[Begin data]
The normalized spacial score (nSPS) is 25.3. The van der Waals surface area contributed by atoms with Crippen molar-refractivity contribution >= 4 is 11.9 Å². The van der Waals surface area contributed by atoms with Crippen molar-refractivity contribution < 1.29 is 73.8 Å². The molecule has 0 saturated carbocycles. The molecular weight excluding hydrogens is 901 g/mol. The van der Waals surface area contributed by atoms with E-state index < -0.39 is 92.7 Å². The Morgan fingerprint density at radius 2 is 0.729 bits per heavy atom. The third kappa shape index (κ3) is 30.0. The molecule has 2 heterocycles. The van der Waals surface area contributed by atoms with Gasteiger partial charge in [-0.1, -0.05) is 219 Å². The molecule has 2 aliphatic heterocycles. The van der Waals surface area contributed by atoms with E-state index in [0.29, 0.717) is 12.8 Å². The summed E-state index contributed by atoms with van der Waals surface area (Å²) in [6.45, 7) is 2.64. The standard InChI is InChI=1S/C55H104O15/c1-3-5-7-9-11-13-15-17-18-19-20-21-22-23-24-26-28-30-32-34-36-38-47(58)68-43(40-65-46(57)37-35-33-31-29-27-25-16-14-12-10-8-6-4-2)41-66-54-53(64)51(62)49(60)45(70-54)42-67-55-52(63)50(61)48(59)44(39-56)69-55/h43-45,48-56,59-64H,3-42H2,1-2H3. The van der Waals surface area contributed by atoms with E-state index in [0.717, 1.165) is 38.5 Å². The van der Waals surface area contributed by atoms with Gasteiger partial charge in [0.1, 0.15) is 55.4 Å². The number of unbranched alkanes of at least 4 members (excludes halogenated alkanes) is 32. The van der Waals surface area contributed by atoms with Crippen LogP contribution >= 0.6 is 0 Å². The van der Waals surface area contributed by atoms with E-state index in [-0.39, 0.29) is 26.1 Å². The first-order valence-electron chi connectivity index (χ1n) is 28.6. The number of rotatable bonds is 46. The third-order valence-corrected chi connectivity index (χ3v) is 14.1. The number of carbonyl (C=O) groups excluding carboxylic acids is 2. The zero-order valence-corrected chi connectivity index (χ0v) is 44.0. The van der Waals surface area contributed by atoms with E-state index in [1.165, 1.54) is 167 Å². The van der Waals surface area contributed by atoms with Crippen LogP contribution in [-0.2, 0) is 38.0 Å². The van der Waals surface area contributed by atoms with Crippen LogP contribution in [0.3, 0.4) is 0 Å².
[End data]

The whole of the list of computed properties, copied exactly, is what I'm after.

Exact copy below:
The normalized spacial score (nSPS) is 25.3. The van der Waals surface area contributed by atoms with Crippen molar-refractivity contribution >= 4 is 11.9 Å². The van der Waals surface area contributed by atoms with Crippen molar-refractivity contribution < 1.29 is 73.8 Å². The molecule has 0 saturated carbocycles. The molecular weight excluding hydrogens is 901 g/mol. The van der Waals surface area contributed by atoms with E-state index < -0.39 is 92.7 Å². The Morgan fingerprint density at radius 2 is 0.729 bits per heavy atom. The third kappa shape index (κ3) is 30.0. The molecule has 2 heterocycles. The van der Waals surface area contributed by atoms with Gasteiger partial charge in [-0.1, -0.05) is 219 Å². The molecule has 2 aliphatic heterocycles. The van der Waals surface area contributed by atoms with E-state index in [0.29, 0.717) is 12.8 Å². The summed E-state index contributed by atoms with van der Waals surface area (Å²) in [6.45, 7) is 2.64. The standard InChI is InChI=1S/C55H104O15/c1-3-5-7-9-11-13-15-17-18-19-20-21-22-23-24-26-28-30-32-34-36-38-47(58)68-43(40-65-46(57)37-35-33-31-29-27-25-16-14-12-10-8-6-4-2)41-66-54-53(64)51(62)49(60)45(70-54)42-67-55-52(63)50(61)48(59)44(39-56)69-55/h43-45,48-56,59-64H,3-42H2,1-2H3. The van der Waals surface area contributed by atoms with E-state index in [0.717, 1.165) is 38.5 Å². The van der Waals surface area contributed by atoms with Gasteiger partial charge in [0.1, 0.15) is 55.4 Å². The number of unbranched alkanes of at least 4 members (excludes halogenated alkanes) is 32. The van der Waals surface area contributed by atoms with Crippen LogP contribution >= 0.6 is 0 Å². The van der Waals surface area contributed by atoms with E-state index in [-0.39, 0.29) is 26.1 Å². The first-order valence-electron chi connectivity index (χ1n) is 28.6. The number of rotatable bonds is 46. The third-order valence-corrected chi connectivity index (χ3v) is 14.1. The number of carbonyl (C=O) groups excluding carboxylic acids is 2. The zero-order valence-corrected chi connectivity index (χ0v) is 44.0. The van der Waals surface area contributed by atoms with E-state index in [1.165, 1.54) is 167 Å². The van der Waals surface area contributed by atoms with Crippen LogP contribution in [-0.2, 0) is 38.0 Å². The van der Waals surface area contributed by atoms with Crippen LogP contribution in [0.3, 0.4) is 0 Å².